Maybe I’m a little young to be saying this, but sometimes I just don’t know what this world is coming to.
1) Several teenagers are charged with child pornography for sending nude photos by cell phone.
2) Seattle parents are shocked to learn there is no law prohibiting a teacher from having consensual sex with an 18-year-old student.
3) 13-year-old boys are charged with sexual harassment for slapping girls’ butts.
Is it just me, or have we forgotten that there are ways of dealing with bad behavior other than the law?
Here are my prescriptions for the cases in question:
1) The kids who were “sexting” need to lose their cell phones, get grounded, and listen to a firm lecture about respect for their own sexuality.
2) The man who was having sex with an 18-year-old student needs to be fired, blackballed from the teaching profession, and ostracized by his community.
3) And the boys who were slapping girls’ butts need to be told “Wipe that grin off your face,” and suspended for a week or so.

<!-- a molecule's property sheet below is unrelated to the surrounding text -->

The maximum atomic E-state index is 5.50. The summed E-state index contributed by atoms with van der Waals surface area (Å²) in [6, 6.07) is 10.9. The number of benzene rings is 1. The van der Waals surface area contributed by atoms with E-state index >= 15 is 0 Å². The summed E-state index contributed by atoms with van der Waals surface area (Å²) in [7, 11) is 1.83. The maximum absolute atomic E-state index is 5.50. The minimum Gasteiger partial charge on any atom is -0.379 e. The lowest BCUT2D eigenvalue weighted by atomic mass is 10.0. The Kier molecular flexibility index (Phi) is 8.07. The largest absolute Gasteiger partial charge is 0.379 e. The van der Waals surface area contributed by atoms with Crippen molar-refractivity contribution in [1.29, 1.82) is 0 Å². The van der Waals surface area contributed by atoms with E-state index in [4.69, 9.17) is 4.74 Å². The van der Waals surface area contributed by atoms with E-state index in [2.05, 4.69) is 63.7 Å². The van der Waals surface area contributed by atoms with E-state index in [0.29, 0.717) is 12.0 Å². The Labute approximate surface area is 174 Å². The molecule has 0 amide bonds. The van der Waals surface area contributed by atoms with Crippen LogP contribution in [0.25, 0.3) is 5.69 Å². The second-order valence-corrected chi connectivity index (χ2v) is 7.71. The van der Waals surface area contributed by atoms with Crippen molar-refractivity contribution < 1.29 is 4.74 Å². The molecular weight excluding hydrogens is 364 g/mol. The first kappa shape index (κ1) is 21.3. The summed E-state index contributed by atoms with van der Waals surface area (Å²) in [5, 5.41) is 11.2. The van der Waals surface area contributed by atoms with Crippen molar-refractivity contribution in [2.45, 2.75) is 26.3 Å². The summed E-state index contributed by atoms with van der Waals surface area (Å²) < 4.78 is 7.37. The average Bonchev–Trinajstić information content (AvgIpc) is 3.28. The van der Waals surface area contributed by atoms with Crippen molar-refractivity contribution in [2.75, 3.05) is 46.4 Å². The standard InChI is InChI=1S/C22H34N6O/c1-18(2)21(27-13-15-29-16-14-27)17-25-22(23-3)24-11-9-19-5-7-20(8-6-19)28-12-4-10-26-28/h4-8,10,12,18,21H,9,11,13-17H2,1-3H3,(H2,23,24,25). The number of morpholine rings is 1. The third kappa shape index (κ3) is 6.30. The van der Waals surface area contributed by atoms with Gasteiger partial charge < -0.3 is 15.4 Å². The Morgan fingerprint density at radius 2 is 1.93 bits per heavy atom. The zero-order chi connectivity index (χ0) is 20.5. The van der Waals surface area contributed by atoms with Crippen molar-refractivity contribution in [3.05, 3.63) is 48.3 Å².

There. Done. Was that so hard?
I guess there are two things that bug me here: in the cases with child offenders, I’m appalled (and in fact frightened) that we are calling in the law to deal with what is plain and simple social misbehavior. In the case of the cradle-robbing teacher, I’m amazed that people don’t seem to understand that legal behavior can still be bad behavior, and can carry very real and very serious consequences.
It’s as though we’ve decided to throw up our hands and take no part in managing the conduct of our own community. When someone does something we don’t like, we just call in the law and ask them to take care of it.
But the law is bad at this sort of stuff, gang. It’s good at separating us from those whose deeds truly place them outside decent society: the rapists, the murderers, the armed robbers. But it’s bad at punishing those who make socially unacceptable decisions. And it’s absolutely rotten at punishing kids.
So we need to roll up our sleeves and fall back on some other tools for modulating behavior: social censure, and public discussion of morality.
People often say it takes a village to raise a child. But I believe it also takes a village to safeguard that child into adulthood, and to maintain his world as one in which he can be proud to raise his own children.